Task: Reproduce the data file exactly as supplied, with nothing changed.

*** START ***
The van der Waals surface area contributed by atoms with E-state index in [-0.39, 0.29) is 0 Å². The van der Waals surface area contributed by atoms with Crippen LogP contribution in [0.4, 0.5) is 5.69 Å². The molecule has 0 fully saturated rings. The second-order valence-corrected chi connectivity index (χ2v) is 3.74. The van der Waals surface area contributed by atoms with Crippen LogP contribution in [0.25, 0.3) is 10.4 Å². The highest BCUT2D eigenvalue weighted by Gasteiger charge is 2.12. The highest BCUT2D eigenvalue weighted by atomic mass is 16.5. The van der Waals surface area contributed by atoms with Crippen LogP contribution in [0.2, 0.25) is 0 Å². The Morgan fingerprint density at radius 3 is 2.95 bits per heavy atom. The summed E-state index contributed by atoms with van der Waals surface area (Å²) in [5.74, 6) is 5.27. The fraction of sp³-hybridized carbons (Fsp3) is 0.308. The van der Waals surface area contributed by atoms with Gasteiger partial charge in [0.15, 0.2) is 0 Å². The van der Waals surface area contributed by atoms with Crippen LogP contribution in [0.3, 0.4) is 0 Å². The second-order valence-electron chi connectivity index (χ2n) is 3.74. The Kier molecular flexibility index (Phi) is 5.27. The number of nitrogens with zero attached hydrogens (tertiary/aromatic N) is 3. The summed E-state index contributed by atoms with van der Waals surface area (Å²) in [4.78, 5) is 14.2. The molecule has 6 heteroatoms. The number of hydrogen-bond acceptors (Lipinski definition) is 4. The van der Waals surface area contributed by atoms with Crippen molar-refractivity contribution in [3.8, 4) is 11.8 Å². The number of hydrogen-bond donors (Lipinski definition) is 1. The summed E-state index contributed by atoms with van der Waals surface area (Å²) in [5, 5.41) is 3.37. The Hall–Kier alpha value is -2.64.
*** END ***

The van der Waals surface area contributed by atoms with E-state index in [-0.39, 0.29) is 0 Å². The van der Waals surface area contributed by atoms with Crippen LogP contribution in [0.4, 0.5) is 5.69 Å². The molecule has 0 fully saturated rings. The second-order valence-corrected chi connectivity index (χ2v) is 3.74. The van der Waals surface area contributed by atoms with Crippen LogP contribution in [0.25, 0.3) is 10.4 Å². The highest BCUT2D eigenvalue weighted by Gasteiger charge is 2.12. The highest BCUT2D eigenvalue weighted by atomic mass is 16.5. The van der Waals surface area contributed by atoms with Crippen LogP contribution in [0.2, 0.25) is 0 Å². The Morgan fingerprint density at radius 3 is 2.95 bits per heavy atom. The summed E-state index contributed by atoms with van der Waals surface area (Å²) in [5.74, 6) is 5.27. The fraction of sp³-hybridized carbons (Fsp3) is 0.308. The van der Waals surface area contributed by atoms with Gasteiger partial charge in [0.15, 0.2) is 0 Å². The van der Waals surface area contributed by atoms with Crippen LogP contribution in [0.3, 0.4) is 0 Å². The second-order valence-electron chi connectivity index (χ2n) is 3.74. The Kier molecular flexibility index (Phi) is 5.27. The number of nitrogens with zero attached hydrogens (tertiary/aromatic N) is 3. The summed E-state index contributed by atoms with van der Waals surface area (Å²) in [4.78, 5) is 14.2. The molecule has 6 heteroatoms. The number of hydrogen-bond acceptors (Lipinski definition) is 4. The van der Waals surface area contributed by atoms with Crippen molar-refractivity contribution in [3.8, 4) is 11.8 Å². The number of hydrogen-bond donors (Lipinski definition) is 1. The summed E-state index contributed by atoms with van der Waals surface area (Å²) in [5, 5.41) is 3.37. The Hall–Kier alpha value is -2.64.